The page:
Best Foreign Language Film
Once again, the most notoriously unpredictable category of the bunch proves . . . notoriously unpredictable. Complicating matters, this year marks the first time all members of the Academy were allowed to vote on the Foreign Language Film Oscar; in the past, only those who could prove they had seen all the nominees were allowed a ballot that included this category. The buzz seems to favor Italy’s The Great Beauty and Denmark’s The Hunt, with the edge going to the former. But remember what I said about unpredictability? I’ll go with The Hunt, just to be ornery.
The trend in this category lately has been toward dazzling 3-D work, cf. Avatar, Hugo, Life of Pi. It’s legitimate to ask how much of 3-D is actually cinematography, as opposed to great computer graphics. But most of the Academy won’t care. Emmanuel Lubezki will win for Gravity.
Best Production Design
The Great Gatsby won the Art Directors Guild’s award for period films. That’s good enough for me.
Best Film Editing
This award often goes to the Best Picture winner, so it could be an early indicator of the way the evening will go. The American Cinema Editors gave their top prizes to American Hustle (Comedy/Musical) and Captain Phillips (Drama). But this appears to be a contest between 12 Years a Slave and Gravity. I’m at a loss here, but I’ll guess that the technical brilliance of Gravity wins the day.
Best Costume Design
The Costume Designers Guild honored 12 Years a Slave. But the Oscars are a different beast, preferring to honor the flashiest, most outlandish work. That would seem to favor American Hustle or The Great Gatsby. My guess is that the 70’s outfits in American Hustle aren’t “period” enough for the Academy, which leaves The Great Gatsby as my pick.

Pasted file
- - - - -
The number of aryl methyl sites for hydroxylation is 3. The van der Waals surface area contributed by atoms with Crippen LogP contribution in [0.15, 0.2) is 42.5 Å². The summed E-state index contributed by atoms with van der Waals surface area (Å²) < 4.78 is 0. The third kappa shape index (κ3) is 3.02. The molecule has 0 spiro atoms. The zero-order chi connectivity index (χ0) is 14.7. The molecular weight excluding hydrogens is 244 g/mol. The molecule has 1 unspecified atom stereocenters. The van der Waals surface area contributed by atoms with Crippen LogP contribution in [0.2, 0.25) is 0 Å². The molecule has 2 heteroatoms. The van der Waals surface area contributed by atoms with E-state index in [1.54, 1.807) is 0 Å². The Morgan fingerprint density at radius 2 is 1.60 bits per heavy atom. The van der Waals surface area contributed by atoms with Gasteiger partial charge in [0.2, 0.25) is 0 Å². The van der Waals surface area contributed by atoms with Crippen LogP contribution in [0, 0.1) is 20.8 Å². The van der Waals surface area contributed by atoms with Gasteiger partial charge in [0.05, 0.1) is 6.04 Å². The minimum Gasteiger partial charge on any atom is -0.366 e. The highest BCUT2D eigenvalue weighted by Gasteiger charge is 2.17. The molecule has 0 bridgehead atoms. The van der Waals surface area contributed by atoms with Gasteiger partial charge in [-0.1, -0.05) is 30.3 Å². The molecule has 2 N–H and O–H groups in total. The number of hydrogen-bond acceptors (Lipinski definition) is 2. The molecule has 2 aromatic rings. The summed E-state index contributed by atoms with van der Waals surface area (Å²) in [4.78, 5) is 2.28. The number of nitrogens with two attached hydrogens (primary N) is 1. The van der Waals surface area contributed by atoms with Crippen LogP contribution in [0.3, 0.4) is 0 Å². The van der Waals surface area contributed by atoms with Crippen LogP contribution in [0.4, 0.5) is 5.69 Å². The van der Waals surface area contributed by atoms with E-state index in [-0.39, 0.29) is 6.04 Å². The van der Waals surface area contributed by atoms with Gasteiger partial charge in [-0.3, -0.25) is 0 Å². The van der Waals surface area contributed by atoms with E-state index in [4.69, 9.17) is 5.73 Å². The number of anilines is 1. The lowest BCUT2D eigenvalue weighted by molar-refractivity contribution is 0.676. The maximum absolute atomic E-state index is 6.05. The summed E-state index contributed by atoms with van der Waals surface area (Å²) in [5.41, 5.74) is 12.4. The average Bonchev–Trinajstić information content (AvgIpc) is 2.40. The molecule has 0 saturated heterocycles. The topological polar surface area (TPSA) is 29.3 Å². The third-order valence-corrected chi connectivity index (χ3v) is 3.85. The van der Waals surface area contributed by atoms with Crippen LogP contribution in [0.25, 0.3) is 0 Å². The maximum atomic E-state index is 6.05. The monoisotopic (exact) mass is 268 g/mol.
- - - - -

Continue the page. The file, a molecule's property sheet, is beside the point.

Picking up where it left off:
Best Original Score
Um . . . Gravity, I think.
Best Original Song
Another Oscar Lock: “Let It Go,” from Frozen. It’s a good year for Disney.
The DGA honored The Square, but 20 Feet from Stardom is better known. Last year, the Best Documentary Oscar went to the music-themed Searching for Sugar Man, which might portend a win for 20 Feet. Then again, one year doesn’t constitute a trend, and the Academy tends toward heavier stuff in this category.
Another tough one for me to pick. I’ll go with 20 Feet from Stardom, but I’m not at all comfortable with it.
Best Documentary (Short)
By contrast with the feature-length documentary category, Oscar often likes upbeat stuff here. The Lady in Number 6: Music Saved My Life fits the bill. Plus, it’s about a Holocaust survivor, one who passed away very recently. This should be a pretty safe bet.
Best Makeup & Hairstyling
By all accounts, the makeup in Jackass Presents: Bad Grandpa is amazing, transforming the 42-year-old Johnny Knoxville into an 86-year-old man that completely convinced the many people pranked by this movie. Even so, I can’t see the image-conscious Academy giving an Oscar to any film made by the creators of Jackass. Dallas Buyers Club seems a better fit, so that’s my pick.
Best Sound Editing
Loud works best for the sound awards. Look for Gravity to win here.
Best Sound Mixing
Another win for Gravity, methinks.
Best Visual Effects
Gravity. Duh. Another Oscar Lock.
Best Short Film (Animated)
The Mouse continues its strong run with a win for Get a Horse.
Best Short Film (Live Action)
I haven’t seen any of the nominees, but that’s never stopped me in the past. Best guess: Helium.
And there you are. Go forth and win your Oscar pool.